Thoroughly Equipped: Your God will be My God

Today’s reading includes Ruth 2:1-4:22, John 4:43-54, Psalm 105:16-36, Proverbs 14:26-27.

Today, we continue the story of Naomi and Ruth.  And I am going to go ahead and spoil the ending.  In the end, Ruth had the great privilege of being in the lineage of Jesus. As you know, Ruth was a daughter-in-law of Naomi, who adopted Ruth as her own when both of her sons and her husband died.  Did you know that in biblical times under Jewish law, if you adopted a child, you could never disown them, unlike a biological child?  Naomi gave Ruth the chance to walk away from the family and stay with her own foreign family, but Ruth chose to go with Naomi.  She is known for her loyalty in action and in words.  She boldly said, “I will go where you go, your people will be my people, your God will be my God.”  This foreign, adopted daughter became the wife of Boaz and the great, great grandmother of King David, all in the family line of the Savior of the world.  What a precious story of redemption.  Naomi and Ruth’s very survival depended on finding a kinsman-redeemer–a relative who would allow Ruth to marry into the family, so that their heritage remained intact.  A kinsman-redeemer would protect the widows, provide for them, and give them back their family name.  A kinsman-redeemer would allow them to adhere to God’s covenantal instruction, namely “Be fruitful and multiply.”  A kinsman-redeemer would help make everything right and whole again, and bring comfort, healing, and hope.  It is interesting to note that Naomi and Ruth found their kinsman-redeemer in Bethlehem, where centuries later the Redeemer of the world would be born.  And how beautiful that God wove within the story and within the sacred lineage an adopted foreigner as a key player.

My heart is very moved by adoption stories, as it is a vital part of my own story.  We adopted a precious baby girl–and then an adorable son–from China.  We call our daughter Sally. She was born with a medical condition–a meningocele, which is a spinal cord issue.  Thankfully, a surgery after we brought her home has taken care of her issues.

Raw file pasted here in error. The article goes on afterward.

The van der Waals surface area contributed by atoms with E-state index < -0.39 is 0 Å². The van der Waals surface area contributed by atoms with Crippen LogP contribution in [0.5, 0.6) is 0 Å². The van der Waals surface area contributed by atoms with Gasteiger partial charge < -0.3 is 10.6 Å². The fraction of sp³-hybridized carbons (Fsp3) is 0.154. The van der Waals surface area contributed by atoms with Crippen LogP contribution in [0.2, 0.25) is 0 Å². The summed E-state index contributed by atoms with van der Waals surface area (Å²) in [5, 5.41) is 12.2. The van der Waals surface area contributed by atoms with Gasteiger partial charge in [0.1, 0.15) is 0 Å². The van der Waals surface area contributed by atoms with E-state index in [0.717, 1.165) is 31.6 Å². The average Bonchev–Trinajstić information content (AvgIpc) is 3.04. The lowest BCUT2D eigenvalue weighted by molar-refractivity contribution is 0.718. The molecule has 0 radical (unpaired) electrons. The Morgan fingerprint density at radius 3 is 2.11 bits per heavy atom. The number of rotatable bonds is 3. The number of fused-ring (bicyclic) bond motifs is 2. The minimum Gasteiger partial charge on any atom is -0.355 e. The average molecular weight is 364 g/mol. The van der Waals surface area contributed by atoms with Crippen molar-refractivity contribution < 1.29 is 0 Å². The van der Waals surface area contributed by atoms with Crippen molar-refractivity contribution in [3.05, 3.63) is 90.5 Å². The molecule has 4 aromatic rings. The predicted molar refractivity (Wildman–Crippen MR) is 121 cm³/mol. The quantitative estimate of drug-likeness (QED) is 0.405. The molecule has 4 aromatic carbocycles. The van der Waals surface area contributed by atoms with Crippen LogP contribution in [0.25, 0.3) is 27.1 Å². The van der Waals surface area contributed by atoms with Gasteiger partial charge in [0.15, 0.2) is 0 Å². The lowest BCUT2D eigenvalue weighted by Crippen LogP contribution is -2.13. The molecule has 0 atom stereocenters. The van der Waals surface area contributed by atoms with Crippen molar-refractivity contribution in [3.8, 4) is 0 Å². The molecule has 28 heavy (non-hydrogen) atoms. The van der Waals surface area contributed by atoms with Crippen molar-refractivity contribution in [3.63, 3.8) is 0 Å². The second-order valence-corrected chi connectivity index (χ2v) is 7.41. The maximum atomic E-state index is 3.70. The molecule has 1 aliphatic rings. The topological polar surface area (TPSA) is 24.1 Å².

When I saw the picture of this beautiful baby girl, the file simply said she had a tumor on the back of her neck.  I showed the picture to my husband, Mont, and jokingly said, “Well, honey, you ARE a head and neck surgeon.”  He told me to just send an email to them and ask for more information about her and her condition.  Within a couple of hours I had gotten a response back.  They sent all of her records and said that if we were serious about this, we should have one form back to them by late afternoon because they were going to match her with parents THAT DAY. If you know anything about adoption, you know that this does not happen.  What usually takes miles of paperwork and months or years of waiting, took us 12 hours and a couple of emails. Of course, then we had to go through all the normal miles of paperwork and the “hurry up and wait” process of adoption.  But finally, the day came and we were able to bring home our beautiful little girl.  Sally is now 7 and is happy and healthy and such a great joy to all of us.  Sally sat with me as I prepared this lesson.  She said she wanted to teach, too.  I ask her what she would say.  This is word for word what she wanted say:

“Hi, my name is Sally Berry.  And we are the Berry’s.  And we are all about Jesus, and we obey Jesus.  And I want to tell you this:  Jesus is the most important thing and He takes care of us.  And here is my mom and she is a Berry, too, and I really love my whole family.”

Recently, Sally had to dress up as a biblical character for a school program. Sally brought home her assignment and I discovered that she had chosen to be Ruth.  This fact was supposed to remain a secret to the rest of the class.  We prepared a costume and a riddle, so the other children could guess her character.   This was her riddle:

I came from a foreign land.

I have a new family.

I told my new family, “I will go where you go, your people will be my people,                               your God will be my God.”

Who am I?

As I watched her ask this riddle in front of the class, my eyes filled with tears.  Yes, my people are her people, and more importantly, even at age 7 she has already chosen my God to be her God.  I praise him each day for this indescribable gift!  Oh, and by the way, my Sally’s full name is Sara Ruth Berry.

I believe the heart of God adores orphans.  (James 1:27) He adores adoption, for he said that He will adopt us into his family, and we can call him Abba Father.  (Romans 8:15) The more accurate translation of the word Abba is Daddy.  We can call the Creator of the Universe, the King of Kings, the Lord of Lords–Daddy!

I am thankful for the heart of God.  Thankful that He wanted to include a foreign, adopted daughter to be apart of bringing the greatest Redeemer to a dying world.

Walking and Leaping and Praising God